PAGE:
Projections of future food production necessarily rely on models, which must themselves be validated through historical assessments comparing modeled to observed yields. Reliable historical validation requires both accurate agricultural models and accurate climate inputs. Problems with either may compromise the validation exercise. Previous studies have compared the effects of different climate inputs on agricultural projections, but either incompletely or without a ground truth of observed yields that would allow distinguishing errors due to climate inputs from those intrinsic to the crop model. This study is a systematic evaluation of the reliability of a widely-used crop model for simulating U.S. maize yields when driven by multiple observational data products. The parallelized Decision Support System for Agrotechnology Transfer (pDSSAT) is driven with climate inputs from multiple sources – reanalysis, reanalysis bias-corrected with observed climate, and a control dataset – and compared to observed historical yields. The simulations show that model output is more accurate when driven by any observation-based precipitation product than when driven by un-bias-corrected reanalysis. The simulations also suggest, in contrast to previous studies, that biased precipitation distribution is significant for yields only in arid regions. However, some issues persist for all choices of climate inputs: crop yields appear oversensitive to precipitation fluctuations but undersensitive to floods and heat waves. These results suggest that the most important issue for agricultural projections may be not climate inputs but structural limitations in the crop models themselves.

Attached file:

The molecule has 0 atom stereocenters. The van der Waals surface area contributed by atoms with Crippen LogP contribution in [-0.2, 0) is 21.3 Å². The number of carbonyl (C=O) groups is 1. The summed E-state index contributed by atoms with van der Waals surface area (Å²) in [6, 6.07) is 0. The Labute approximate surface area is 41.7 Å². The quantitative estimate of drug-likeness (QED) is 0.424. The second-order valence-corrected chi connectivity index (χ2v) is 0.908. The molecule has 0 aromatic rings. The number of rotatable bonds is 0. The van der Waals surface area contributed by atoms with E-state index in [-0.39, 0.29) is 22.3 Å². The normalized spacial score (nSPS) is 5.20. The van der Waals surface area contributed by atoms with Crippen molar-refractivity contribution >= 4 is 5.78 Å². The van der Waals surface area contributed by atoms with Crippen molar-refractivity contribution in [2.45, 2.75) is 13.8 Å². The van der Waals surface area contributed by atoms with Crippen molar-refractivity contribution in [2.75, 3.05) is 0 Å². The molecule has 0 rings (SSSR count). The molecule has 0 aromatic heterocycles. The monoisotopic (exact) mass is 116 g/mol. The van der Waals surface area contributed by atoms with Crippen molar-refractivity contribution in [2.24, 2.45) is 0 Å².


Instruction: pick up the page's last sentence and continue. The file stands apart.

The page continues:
Areas of Focus: Climate Change
, Climate Science
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